For today’s episode, Kendra Perry holds a Listener Q&A portion where she speaks the truth and nothing but the truth! From building an audience, naming your brand, to discovering what your clients truly need, this episode is full of hard questions and honest answers on becoming a successful business owner. Buckle up and join this informative ride!
Listen to the podcast here
💫 Listener Q&A 💫 where I Speak The Truth And Nothing But The Truth
What Is The Best Length For A Qebinar?
In this episode, we are doing a Q&A. I want to thank everyone who submitted awesome questions over Instagram. I appreciate your questions and also being able to serve you on the show. Let’s not waste any time. Let’s dive into the questions. The first question is from Sierra. She’s asking, “What is the best length for a webinar? Mine is almost two hours, and I’m thinking it’s too long. Thoughts?”
Sierra, I would completely agree with you. Almost two hours is pretty long for a webinar. A lot of people are probably not going to stick with that until the end. The goal of the webinar is to get people to the pitch. There’s not necessarily an ideal time because it’s going to be a little bit different for everyone. When it comes to running webinars, the testing process is incredibly important.
It depends. I don’t know if you were running a live webinar or an evergreen webinar because I find the length will be a little bit different. When I do live webinars, I typically don’t get to the pitch until about an hour. When it’s live and there are people on and people are commenting, there’s a bit more energy with it. I find people will stay on a little bit longer.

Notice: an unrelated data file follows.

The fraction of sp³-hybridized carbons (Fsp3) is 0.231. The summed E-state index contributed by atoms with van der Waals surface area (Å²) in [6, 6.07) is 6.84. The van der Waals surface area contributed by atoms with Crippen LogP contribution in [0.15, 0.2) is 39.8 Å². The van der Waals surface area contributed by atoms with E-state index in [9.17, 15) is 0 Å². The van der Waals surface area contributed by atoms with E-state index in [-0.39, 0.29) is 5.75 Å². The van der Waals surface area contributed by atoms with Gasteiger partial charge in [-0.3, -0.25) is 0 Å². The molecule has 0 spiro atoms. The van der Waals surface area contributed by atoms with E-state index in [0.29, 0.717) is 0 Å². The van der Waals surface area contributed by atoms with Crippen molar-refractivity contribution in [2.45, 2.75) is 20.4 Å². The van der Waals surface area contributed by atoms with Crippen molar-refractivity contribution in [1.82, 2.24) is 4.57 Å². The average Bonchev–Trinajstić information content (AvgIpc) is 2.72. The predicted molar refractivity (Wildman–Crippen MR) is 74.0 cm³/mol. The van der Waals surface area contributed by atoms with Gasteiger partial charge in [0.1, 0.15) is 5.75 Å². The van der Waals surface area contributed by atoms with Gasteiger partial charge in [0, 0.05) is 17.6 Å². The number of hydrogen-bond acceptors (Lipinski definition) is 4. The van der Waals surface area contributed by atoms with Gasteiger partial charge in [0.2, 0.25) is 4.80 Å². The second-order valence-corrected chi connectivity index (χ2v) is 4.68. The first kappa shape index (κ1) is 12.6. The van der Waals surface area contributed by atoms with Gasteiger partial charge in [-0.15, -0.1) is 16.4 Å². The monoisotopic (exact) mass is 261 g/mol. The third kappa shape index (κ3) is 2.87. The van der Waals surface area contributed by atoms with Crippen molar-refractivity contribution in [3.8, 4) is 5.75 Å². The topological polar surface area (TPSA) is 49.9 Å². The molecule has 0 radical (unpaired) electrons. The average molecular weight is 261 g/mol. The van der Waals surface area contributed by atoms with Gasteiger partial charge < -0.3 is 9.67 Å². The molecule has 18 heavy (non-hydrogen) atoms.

When I’m doing an evergreen webinar or an automated webinar, something that’s pre-recorded where I’m not on live, I usually try to shoot for a shorter amount of time. My goal is always to get to the pitch at about the 40-minute mark. It also depends on whether your webinar is going to cold traffic versus warm traffic. If you are running ads for an automated webinar, these people don’t know you. They don’t trust you. You’re just some talking head on the internet. It’s probably better to have a shorter webinar because they’re not going to necessarily be willing to stay until the end because they don’t trust you yet.
However, if you’re doing a webinar with your audience or your warm audience, the people who are following you on Instagram and they’re on your email list. They already know, like, and trust you. You can probably get away with doing a bit of a longer webinar because they like you. They want to stick around until the end. If this is an automated webinar or a pre-recorded webinar, I would probably aim to get to the pitch for about 40 minutes or something like that. If it’s a live webinar, I would wait and try to get to the pitch for an hour.
I don’t count that at the length of the webinar because if people are sticking around, then whatever. You want to be able to get to the pitch and then the people who are interested will stick around, and the people who aren’t will go offline or will get off the webinar. Almost two hours is pretty long. You’re probably talking way too much. You’re probably teaching too much. One tip here that I can give you is webinars are not about teaching. They’re about shifting people’s perspectives and getting them ready to buy your program.